Asbestos gets a new lease on death – by Colin Kenny (Montreal Gazette – July 6, 2012)

Senator Colin Kenny is former deputy chair of the Senate Standing Committee on Energy, the Environment and Natural Resources

If students want to fight injustice why haven’t they taken to the streets over the government’s latest decision?
Canada’s notorious asbestos industry has been given a new lease on death. A $58-million loan guarantee from the Quebec government will allow the town of Asbestos to resume shipments of this documented killer to developing countries, where impoverished construction workers will be forced to gamble with its deadly potential to tear apart their lungs.
Where are Quebec student protesters when Canada really needs them? In their focus on tuition fees, they never were quite able to make the case that the Charest government is morally bankrupt. Now that the Quebec government has agreed to bankroll asbestos exports denounced by medical experts around the world in order to restore 425 jobs in rural Quebec, it should be a lot easier to make the case.
The use and abuse of asbestos goes way back to the ancient Greeks and Egyptians. The Greeks used its fibres to make fabrics more enduring, as did the Egyptians, who embalmed pharaohs in it. Since it was so fire-resistant, the Persians wrapped bodies for cremation in it, the better to gather the ashes of the deceased.
Along the way, some of our ancestors started to notice that things weren’t quite right with asbestos. Pliny the Elder warned his colleagues not to buy slaves from asbestos mines because “they die young.”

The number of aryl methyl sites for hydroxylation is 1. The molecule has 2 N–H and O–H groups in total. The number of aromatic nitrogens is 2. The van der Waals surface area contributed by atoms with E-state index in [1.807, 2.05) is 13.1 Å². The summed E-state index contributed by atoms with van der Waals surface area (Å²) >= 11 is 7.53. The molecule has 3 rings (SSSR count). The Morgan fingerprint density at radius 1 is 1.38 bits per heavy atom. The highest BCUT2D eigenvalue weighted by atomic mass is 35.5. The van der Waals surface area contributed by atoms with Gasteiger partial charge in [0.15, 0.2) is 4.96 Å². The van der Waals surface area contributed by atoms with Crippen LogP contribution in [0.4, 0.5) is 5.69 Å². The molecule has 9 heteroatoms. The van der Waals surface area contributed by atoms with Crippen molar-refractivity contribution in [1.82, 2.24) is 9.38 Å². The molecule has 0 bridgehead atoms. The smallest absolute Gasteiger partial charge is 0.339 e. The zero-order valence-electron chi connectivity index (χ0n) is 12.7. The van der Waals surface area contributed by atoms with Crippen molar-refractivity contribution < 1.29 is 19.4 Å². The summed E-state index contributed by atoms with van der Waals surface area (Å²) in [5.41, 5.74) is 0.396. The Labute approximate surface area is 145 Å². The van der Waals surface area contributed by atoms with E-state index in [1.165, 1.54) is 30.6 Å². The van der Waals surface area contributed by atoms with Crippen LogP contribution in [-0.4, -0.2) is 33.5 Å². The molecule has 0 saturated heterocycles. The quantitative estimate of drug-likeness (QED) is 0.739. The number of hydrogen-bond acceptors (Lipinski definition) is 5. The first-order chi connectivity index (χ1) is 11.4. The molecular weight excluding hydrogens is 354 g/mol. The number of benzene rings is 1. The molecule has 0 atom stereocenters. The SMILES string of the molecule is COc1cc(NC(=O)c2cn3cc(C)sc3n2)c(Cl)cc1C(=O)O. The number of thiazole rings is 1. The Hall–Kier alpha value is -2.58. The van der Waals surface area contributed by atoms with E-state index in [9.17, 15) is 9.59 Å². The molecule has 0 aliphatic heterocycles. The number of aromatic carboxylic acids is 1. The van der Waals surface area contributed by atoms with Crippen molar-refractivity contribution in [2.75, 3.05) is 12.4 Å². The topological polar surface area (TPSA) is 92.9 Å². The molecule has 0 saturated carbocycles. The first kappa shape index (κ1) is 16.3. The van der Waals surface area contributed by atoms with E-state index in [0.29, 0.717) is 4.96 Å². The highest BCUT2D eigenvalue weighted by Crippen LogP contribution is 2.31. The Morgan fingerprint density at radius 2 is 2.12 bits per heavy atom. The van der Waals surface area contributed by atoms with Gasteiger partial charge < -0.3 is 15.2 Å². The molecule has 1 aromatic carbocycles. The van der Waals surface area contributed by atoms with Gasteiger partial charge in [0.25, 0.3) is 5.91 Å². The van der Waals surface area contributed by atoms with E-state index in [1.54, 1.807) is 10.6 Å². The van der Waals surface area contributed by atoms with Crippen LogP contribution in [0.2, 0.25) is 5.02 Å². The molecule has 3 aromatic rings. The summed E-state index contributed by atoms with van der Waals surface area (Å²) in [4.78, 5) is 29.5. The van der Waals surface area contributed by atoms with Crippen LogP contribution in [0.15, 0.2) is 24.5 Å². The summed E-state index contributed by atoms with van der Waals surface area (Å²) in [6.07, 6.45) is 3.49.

Pliny was largely ignored over the centuries. Then asbestos became a miracle strengthening and fireproofing ingredient in the construction world during the first half of the 20th century – until the workers who mined it and installed it started having serious problems with their lungs. Soon we were ripping it out of the buildings that we had put it in.
Two years ago the CBC aired a documentary showing bare-handed construction workers in India working with asbestos, their mouths covered only with bandanas – clearly demonstrating an awareness of possible lung damage and a lack of equipment to defend against such damage.
Compare that to the precautions taken in Canada in the handling of asbestos. From the Ottawa Business Journal, July 25, 2011: “Dressed like deepsea divers, workers from Inflector Environmental Services and Ashex Environmental Contractors will spend the next year removing the asbestos that pervades the West Block’s walls … some asbestos types are so dangerous that contractors will require a separate air supply and decontamination while working.”
While 52 countries around the world have banned the use of asbestos, Canada continues to export it to those that have not – most notably India and China. The argument is that chrysotile asbestos will not damage lungs if proper precautions are taken. But what are the chances of Indian and Chinese workers being dressed up “like deepsea divers” and being provided with separate air supply and decontamination equipment? Anyone who has ever seen a construction site in the developing world knows the answer: zilch.
For the rest of this column, please go to the Montreal Gazette website:

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